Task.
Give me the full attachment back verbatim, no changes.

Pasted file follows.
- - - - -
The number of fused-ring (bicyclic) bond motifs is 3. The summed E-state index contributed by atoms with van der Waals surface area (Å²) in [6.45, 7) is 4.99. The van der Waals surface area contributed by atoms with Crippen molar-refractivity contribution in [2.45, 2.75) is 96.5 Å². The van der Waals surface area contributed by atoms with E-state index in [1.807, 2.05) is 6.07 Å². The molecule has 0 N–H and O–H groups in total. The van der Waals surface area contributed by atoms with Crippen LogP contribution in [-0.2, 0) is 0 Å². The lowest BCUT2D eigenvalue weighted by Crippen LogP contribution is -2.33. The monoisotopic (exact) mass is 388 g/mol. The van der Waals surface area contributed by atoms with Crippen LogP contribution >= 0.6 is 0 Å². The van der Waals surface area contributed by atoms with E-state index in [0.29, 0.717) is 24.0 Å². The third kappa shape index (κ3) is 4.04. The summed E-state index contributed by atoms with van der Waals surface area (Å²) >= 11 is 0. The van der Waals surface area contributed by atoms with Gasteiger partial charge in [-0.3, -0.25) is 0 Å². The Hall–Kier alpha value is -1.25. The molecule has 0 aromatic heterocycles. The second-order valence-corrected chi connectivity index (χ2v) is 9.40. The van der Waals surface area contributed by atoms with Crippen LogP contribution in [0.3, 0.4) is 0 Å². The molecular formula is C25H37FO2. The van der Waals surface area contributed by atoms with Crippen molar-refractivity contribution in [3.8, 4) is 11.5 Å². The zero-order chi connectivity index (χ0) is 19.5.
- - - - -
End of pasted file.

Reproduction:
The number of fused-ring (bicyclic) bond motifs is 3. The summed E-state index contributed by atoms with van der Waals surface area (Å²) in [6.45, 7) is 4.99. The van der Waals surface area contributed by atoms with Crippen molar-refractivity contribution in [2.45, 2.75) is 96.5 Å². The van der Waals surface area contributed by atoms with E-state index in [1.807, 2.05) is 6.07 Å². The molecule has 0 N–H and O–H groups in total. The van der Waals surface area contributed by atoms with Crippen LogP contribution in [-0.2, 0) is 0 Å². The lowest BCUT2D eigenvalue weighted by Crippen LogP contribution is -2.33. The monoisotopic (exact) mass is 388 g/mol. The van der Waals surface area contributed by atoms with Crippen LogP contribution >= 0.6 is 0 Å². The van der Waals surface area contributed by atoms with E-state index in [0.29, 0.717) is 24.0 Å². The third kappa shape index (κ3) is 4.04. The summed E-state index contributed by atoms with van der Waals surface area (Å²) >= 11 is 0. The van der Waals surface area contributed by atoms with Gasteiger partial charge in [-0.3, -0.25) is 0 Å². The Hall–Kier alpha value is -1.25. The molecule has 0 aromatic heterocycles. The second-order valence-corrected chi connectivity index (χ2v) is 9.40. The van der Waals surface area contributed by atoms with Crippen LogP contribution in [0.3, 0.4) is 0 Å². The molecular formula is C25H37FO2. The van der Waals surface area contributed by atoms with Crippen molar-refractivity contribution in [3.8, 4) is 11.5 Å². The zero-order chi connectivity index (χ0) is 19.5.